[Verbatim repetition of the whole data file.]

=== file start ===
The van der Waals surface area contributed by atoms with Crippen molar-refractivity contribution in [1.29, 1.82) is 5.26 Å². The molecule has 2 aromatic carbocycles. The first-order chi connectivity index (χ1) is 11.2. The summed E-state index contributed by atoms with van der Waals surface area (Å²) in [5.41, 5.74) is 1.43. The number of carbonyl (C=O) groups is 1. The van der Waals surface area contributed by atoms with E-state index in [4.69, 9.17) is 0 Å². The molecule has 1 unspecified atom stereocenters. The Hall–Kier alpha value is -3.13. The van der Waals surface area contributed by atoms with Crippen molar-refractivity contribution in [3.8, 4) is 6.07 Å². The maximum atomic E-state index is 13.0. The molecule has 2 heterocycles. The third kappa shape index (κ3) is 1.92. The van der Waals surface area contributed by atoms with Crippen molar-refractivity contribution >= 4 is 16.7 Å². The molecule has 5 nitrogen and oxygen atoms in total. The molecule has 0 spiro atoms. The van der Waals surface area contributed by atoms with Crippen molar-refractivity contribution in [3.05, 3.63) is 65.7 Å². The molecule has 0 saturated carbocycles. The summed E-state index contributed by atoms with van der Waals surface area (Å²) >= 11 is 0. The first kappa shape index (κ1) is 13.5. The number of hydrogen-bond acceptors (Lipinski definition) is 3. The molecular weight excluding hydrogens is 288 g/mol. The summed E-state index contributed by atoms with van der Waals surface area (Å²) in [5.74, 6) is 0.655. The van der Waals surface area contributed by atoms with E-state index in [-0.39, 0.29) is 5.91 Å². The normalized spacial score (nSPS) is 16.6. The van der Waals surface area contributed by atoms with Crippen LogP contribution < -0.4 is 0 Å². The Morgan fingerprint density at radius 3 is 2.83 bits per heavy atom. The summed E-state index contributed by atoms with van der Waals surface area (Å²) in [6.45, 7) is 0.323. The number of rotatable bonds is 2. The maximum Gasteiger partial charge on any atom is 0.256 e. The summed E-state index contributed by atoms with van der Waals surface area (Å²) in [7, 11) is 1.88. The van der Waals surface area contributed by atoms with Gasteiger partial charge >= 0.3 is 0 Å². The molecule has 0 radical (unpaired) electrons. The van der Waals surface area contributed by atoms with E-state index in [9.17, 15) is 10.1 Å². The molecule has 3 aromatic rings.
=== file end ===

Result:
The van der Waals surface area contributed by atoms with Crippen molar-refractivity contribution in [1.29, 1.82) is 5.26 Å². The molecule has 2 aromatic carbocycles. The first-order chi connectivity index (χ1) is 11.2. The summed E-state index contributed by atoms with van der Waals surface area (Å²) in [5.41, 5.74) is 1.43. The number of carbonyl (C=O) groups is 1. The van der Waals surface area contributed by atoms with E-state index in [4.69, 9.17) is 0 Å². The molecule has 1 unspecified atom stereocenters. The Hall–Kier alpha value is -3.13. The van der Waals surface area contributed by atoms with Crippen molar-refractivity contribution in [3.8, 4) is 6.07 Å². The maximum atomic E-state index is 13.0. The molecule has 2 heterocycles. The third kappa shape index (κ3) is 1.92. The van der Waals surface area contributed by atoms with Crippen molar-refractivity contribution >= 4 is 16.7 Å². The molecule has 5 nitrogen and oxygen atoms in total. The molecule has 0 spiro atoms. The van der Waals surface area contributed by atoms with Crippen molar-refractivity contribution in [3.05, 3.63) is 65.7 Å². The molecule has 0 saturated carbocycles. The summed E-state index contributed by atoms with van der Waals surface area (Å²) >= 11 is 0. The first kappa shape index (κ1) is 13.5. The number of hydrogen-bond acceptors (Lipinski definition) is 3. The molecular weight excluding hydrogens is 288 g/mol. The summed E-state index contributed by atoms with van der Waals surface area (Å²) in [5.74, 6) is 0.655. The van der Waals surface area contributed by atoms with E-state index in [-0.39, 0.29) is 5.91 Å². The normalized spacial score (nSPS) is 16.6. The van der Waals surface area contributed by atoms with Crippen LogP contribution < -0.4 is 0 Å². The Morgan fingerprint density at radius 3 is 2.83 bits per heavy atom. The summed E-state index contributed by atoms with van der Waals surface area (Å²) in [6.45, 7) is 0.323. The number of rotatable bonds is 2. The maximum Gasteiger partial charge on any atom is 0.256 e. The summed E-state index contributed by atoms with van der Waals surface area (Å²) in [7, 11) is 1.88. The van der Waals surface area contributed by atoms with Gasteiger partial charge >= 0.3 is 0 Å². The molecule has 0 radical (unpaired) electrons. The van der Waals surface area contributed by atoms with E-state index in [9.17, 15) is 10.1 Å². The molecule has 3 aromatic rings.